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Sep 11 2012

Pakistani Girl Free For Now

Here’s a bit of good news out of Pakistan, where that 11-year old girl who was charged with, and apparently framed for, blasphemy has been released from prison. But the charges have not yet been dropped and she is still at great risk.

A young Christian girl accused of burning pages of Islam’s holy book was freed Saturday from a jail near the capital where she had been held for three weeks, a Pakistani jail official said.

The release a day after a judge granted her bail is another step closer to ending an episode that has focused an uncomfortable spotlight on Pakistan’s harsh blasphemy laws, which can result in life in prison or even death for defendants. Many critics say the laws are misused to wage vendettas or target Pakistan’s vulnerable minorities like the Christians.

I wish the media and everyone else would stop saying that blasphemy laws are being misused when the problem is that they’re being used at all, that they even exist.

The girl’s release came a day after a judge in Islamabad granted bail to the mentally challenged girl, a move hailed by the human right activists and representatives of Pakistan’s minority Christian community. Bail is rarely granted in blasphemy cases, and the decision signals a degree of sympathy that could result in all the charges being dropped.

Let’s hope so, and quickly. And let’s also hope that mob “justice” doesn’t take over from the courts at that point.

10 comments

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  1. 1
    Randomfactor

    Not necessarily good that she’s out. Mob violence is the likely outcome unless she’s well hidden. As much as I hate the death penalty, I think it’s appropriate for the “cleric” who tried to frame her.

  2. 2
    dingojack

    Ed – “I wish the media and everyone else would stop saying that blasphemy laws are being misused when the problem is that they’re being used at all, that they even exist”.

    And I wish America would end it’s use f the barbaric death penalty like the rest of the civilised world, but as my dear old Mum used to say: ‘If wishes were horses, beggars would ride’.

    :( Dingo

  3. 3
    eric

    I agree that any sort of blasphemy law is a problem. Having said that, with the fraud thing coming out it does look like this was an attempt to just use the charge to force the christians to leave.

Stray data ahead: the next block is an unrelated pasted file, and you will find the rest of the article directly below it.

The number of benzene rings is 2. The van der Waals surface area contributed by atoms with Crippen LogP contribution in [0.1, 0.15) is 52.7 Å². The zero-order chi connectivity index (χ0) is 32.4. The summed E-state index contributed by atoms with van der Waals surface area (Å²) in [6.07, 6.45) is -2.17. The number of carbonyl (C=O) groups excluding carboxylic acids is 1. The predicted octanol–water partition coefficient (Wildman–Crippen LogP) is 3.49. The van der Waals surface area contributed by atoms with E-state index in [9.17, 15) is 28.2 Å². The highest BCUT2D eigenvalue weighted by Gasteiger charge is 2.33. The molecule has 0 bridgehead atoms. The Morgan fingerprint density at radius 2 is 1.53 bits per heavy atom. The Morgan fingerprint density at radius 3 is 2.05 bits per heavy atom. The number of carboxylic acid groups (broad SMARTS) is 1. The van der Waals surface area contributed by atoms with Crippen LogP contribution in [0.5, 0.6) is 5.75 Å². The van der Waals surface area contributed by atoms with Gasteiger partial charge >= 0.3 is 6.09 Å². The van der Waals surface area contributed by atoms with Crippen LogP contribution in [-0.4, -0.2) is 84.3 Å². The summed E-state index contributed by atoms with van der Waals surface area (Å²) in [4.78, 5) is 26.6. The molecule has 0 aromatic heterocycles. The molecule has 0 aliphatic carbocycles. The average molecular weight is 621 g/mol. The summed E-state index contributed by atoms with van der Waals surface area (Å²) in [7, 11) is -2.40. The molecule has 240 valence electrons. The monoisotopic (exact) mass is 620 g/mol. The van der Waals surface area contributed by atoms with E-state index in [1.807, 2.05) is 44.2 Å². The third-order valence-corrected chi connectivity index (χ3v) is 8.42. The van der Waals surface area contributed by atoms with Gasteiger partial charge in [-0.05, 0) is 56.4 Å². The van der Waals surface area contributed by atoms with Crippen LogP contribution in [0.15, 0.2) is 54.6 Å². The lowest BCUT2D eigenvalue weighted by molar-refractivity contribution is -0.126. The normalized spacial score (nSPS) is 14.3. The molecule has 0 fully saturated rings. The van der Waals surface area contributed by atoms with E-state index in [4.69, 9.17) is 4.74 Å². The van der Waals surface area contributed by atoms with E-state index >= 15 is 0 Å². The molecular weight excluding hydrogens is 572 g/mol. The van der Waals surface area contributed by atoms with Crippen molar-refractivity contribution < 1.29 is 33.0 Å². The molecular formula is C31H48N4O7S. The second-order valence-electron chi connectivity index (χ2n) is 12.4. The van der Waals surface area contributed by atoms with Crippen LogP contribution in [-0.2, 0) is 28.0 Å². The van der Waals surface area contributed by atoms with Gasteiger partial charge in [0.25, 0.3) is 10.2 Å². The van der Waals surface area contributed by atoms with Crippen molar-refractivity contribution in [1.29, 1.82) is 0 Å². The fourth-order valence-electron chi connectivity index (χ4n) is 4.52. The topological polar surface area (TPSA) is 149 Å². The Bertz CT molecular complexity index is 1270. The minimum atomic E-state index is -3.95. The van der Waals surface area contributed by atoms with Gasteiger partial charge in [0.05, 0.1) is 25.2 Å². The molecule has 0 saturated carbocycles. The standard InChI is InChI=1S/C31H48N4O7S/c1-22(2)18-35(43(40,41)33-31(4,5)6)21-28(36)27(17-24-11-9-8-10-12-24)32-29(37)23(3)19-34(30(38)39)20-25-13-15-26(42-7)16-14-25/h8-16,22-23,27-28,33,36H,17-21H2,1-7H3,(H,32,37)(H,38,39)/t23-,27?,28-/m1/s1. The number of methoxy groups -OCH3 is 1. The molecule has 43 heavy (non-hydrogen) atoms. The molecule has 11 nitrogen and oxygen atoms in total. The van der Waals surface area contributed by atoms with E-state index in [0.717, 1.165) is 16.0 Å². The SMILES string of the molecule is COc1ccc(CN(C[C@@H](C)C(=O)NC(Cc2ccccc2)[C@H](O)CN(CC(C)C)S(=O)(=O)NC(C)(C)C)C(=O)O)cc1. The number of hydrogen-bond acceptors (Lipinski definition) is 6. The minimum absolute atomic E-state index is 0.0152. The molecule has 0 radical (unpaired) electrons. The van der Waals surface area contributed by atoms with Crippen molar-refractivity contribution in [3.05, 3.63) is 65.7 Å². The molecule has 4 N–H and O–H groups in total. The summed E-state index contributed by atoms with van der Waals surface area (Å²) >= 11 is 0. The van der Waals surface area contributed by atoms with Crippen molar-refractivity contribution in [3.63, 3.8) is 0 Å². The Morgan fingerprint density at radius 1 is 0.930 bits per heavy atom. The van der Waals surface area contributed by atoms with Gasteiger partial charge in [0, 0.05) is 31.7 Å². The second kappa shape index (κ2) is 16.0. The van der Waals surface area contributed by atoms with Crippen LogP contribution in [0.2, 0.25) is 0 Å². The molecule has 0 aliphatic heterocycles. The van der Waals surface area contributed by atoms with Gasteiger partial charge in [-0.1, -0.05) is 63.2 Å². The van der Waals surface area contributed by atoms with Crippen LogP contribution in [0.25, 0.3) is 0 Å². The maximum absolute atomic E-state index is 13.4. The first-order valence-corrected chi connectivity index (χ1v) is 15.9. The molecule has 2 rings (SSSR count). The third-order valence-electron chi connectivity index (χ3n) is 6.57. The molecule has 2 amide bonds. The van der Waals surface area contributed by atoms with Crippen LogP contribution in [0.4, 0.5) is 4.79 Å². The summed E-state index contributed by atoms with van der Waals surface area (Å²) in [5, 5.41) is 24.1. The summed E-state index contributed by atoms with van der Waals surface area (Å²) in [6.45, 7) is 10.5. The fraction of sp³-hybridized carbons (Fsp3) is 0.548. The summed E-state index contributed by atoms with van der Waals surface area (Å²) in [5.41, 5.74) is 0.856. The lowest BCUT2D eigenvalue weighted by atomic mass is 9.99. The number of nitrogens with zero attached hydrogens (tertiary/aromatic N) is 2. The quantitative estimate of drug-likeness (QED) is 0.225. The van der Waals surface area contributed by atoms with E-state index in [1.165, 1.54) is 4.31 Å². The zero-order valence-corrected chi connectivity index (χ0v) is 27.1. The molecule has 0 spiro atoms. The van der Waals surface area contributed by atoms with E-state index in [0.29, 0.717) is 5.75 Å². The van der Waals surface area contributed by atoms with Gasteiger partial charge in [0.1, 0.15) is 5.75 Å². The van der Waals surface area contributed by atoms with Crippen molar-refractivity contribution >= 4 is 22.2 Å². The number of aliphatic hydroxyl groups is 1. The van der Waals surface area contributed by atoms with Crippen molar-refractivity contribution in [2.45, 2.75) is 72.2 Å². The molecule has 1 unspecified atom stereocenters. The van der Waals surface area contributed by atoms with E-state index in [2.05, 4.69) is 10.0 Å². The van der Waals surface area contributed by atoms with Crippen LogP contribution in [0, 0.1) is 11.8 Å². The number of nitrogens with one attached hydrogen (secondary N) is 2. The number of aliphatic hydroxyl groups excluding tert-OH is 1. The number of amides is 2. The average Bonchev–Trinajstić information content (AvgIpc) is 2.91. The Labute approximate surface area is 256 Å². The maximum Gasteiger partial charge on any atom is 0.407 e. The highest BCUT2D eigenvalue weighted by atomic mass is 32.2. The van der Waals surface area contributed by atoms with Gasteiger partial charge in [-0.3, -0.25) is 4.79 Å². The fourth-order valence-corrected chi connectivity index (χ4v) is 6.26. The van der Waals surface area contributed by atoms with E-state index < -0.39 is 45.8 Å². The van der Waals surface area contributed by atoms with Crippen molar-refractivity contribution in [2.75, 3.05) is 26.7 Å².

The blasphemy charge did a good job of riling the local muslim community. But I expect he would’ve just as quickly framed them for cannibalism, pedophilia, or some other riot-inducing crime if he’d thought that would’ve worked better. Blasphemy wasn’t the point: exile was.

  4. 4
    Argle Bargle

    I do hope the imam who tried to frame her gets a long prison sentence, not for blasphemy but for miscarriage of justice.

  5. 5
    fifthdentist

    dingojack, my dad had a saying about wishes as well: “Wish in one hand and shit in the other, and see which one fills up first.”

  6. 6
    Abby Normal

    But if the Middle Eastern countries stop their barbaric practices, where can Pat Roberson send a godly man to beat his wife?

    (Okay, so it wasn’t my most graceful segue ever. But I just couldn’t wait any longer to mock Pat.)

  7. 7
    Zinc Avenger (Sarcasm Tags 3.0 Compliant)

    She’s innocent, so they’re sending her out to the rampaging homicidal mob incited by hate-preachers chanting for her death.

  8. 8
    busterggi

    Of course they set her free – this way the mob can kill her and the government deny any connection with her death.

  9. 9
    d cwilson

    Sadly, she was probably safer in jail.

    But I expect he would’ve just as quickly framed them for cannibalism, pedophilia, or some other riot-inducing crime if he’d thought that would’ve worked better.

    Accusations of witchcraft still work in many parts of the world.

  10. 10
    Pseudonym

    I’m of the opinion that “misused” is a technically correct word here, but we should probably avoid it anyway.

    The law against blasphemy should not exist. I think that pretty much everyone agrees on this. However, the law was not created for no reason. It might be a bad (or even an obscene) reason, or an obsolete reason, but a reason nonetheless. This application of the law is a “misuse” relative to that reason. That is, the application is contrary to the intent and spirit of the law.

    Of course, that’s exactly the point. Blasphemy laws, especially in a nation which doesn’t have good track record of respect for the rule of law (which is ironic, considering how deeply ingrained in Islam the history of judisprudence is), are wide open for abuse regardless of the intention behind those laws.

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